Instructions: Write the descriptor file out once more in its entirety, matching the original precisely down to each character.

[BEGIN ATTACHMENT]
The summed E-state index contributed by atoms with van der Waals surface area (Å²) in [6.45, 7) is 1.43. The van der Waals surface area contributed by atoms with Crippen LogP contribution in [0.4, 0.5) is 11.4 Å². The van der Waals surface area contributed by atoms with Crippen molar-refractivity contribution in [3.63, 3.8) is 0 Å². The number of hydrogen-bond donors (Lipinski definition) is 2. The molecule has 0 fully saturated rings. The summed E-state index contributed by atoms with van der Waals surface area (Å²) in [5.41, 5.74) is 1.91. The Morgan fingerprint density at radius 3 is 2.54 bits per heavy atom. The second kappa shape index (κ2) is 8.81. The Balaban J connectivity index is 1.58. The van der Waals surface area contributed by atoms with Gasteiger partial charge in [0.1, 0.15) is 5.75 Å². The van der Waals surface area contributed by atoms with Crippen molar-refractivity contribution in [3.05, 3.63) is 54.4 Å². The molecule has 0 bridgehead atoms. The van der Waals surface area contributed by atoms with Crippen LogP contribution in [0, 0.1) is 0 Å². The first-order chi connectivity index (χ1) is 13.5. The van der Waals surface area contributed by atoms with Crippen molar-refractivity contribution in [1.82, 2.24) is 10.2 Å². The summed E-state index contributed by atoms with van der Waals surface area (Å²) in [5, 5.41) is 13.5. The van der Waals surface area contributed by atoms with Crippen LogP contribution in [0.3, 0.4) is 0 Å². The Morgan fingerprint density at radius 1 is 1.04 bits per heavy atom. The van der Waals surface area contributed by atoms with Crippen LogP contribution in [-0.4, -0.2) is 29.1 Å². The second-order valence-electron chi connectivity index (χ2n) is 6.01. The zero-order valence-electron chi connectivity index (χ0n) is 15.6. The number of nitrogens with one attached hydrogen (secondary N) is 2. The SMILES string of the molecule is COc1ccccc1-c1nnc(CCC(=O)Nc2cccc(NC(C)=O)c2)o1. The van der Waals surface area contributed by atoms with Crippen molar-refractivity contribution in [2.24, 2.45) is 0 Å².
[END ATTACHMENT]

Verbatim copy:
The summed E-state index contributed by atoms with van der Waals surface area (Å²) in [6.45, 7) is 1.43. The van der Waals surface area contributed by atoms with Crippen LogP contribution in [0.4, 0.5) is 11.4 Å². The van der Waals surface area contributed by atoms with Crippen molar-refractivity contribution in [3.63, 3.8) is 0 Å². The number of hydrogen-bond donors (Lipinski definition) is 2. The molecule has 0 fully saturated rings. The summed E-state index contributed by atoms with van der Waals surface area (Å²) in [5.41, 5.74) is 1.91. The Morgan fingerprint density at radius 3 is 2.54 bits per heavy atom. The second kappa shape index (κ2) is 8.81. The Balaban J connectivity index is 1.58. The van der Waals surface area contributed by atoms with Gasteiger partial charge in [0.1, 0.15) is 5.75 Å². The van der Waals surface area contributed by atoms with Crippen molar-refractivity contribution in [3.05, 3.63) is 54.4 Å². The molecule has 0 bridgehead atoms. The van der Waals surface area contributed by atoms with Crippen LogP contribution in [0, 0.1) is 0 Å². The first-order chi connectivity index (χ1) is 13.5. The van der Waals surface area contributed by atoms with Crippen molar-refractivity contribution in [1.82, 2.24) is 10.2 Å². The summed E-state index contributed by atoms with van der Waals surface area (Å²) in [5, 5.41) is 13.5. The van der Waals surface area contributed by atoms with Crippen LogP contribution in [0.3, 0.4) is 0 Å². The Morgan fingerprint density at radius 1 is 1.04 bits per heavy atom. The van der Waals surface area contributed by atoms with Crippen LogP contribution in [-0.4, -0.2) is 29.1 Å². The second-order valence-electron chi connectivity index (χ2n) is 6.01. The zero-order valence-electron chi connectivity index (χ0n) is 15.6. The number of nitrogens with one attached hydrogen (secondary N) is 2. The SMILES string of the molecule is COc1ccccc1-c1nnc(CCC(=O)Nc2cccc(NC(C)=O)c2)o1. The van der Waals surface area contributed by atoms with Crippen molar-refractivity contribution in [2.24, 2.45) is 0 Å².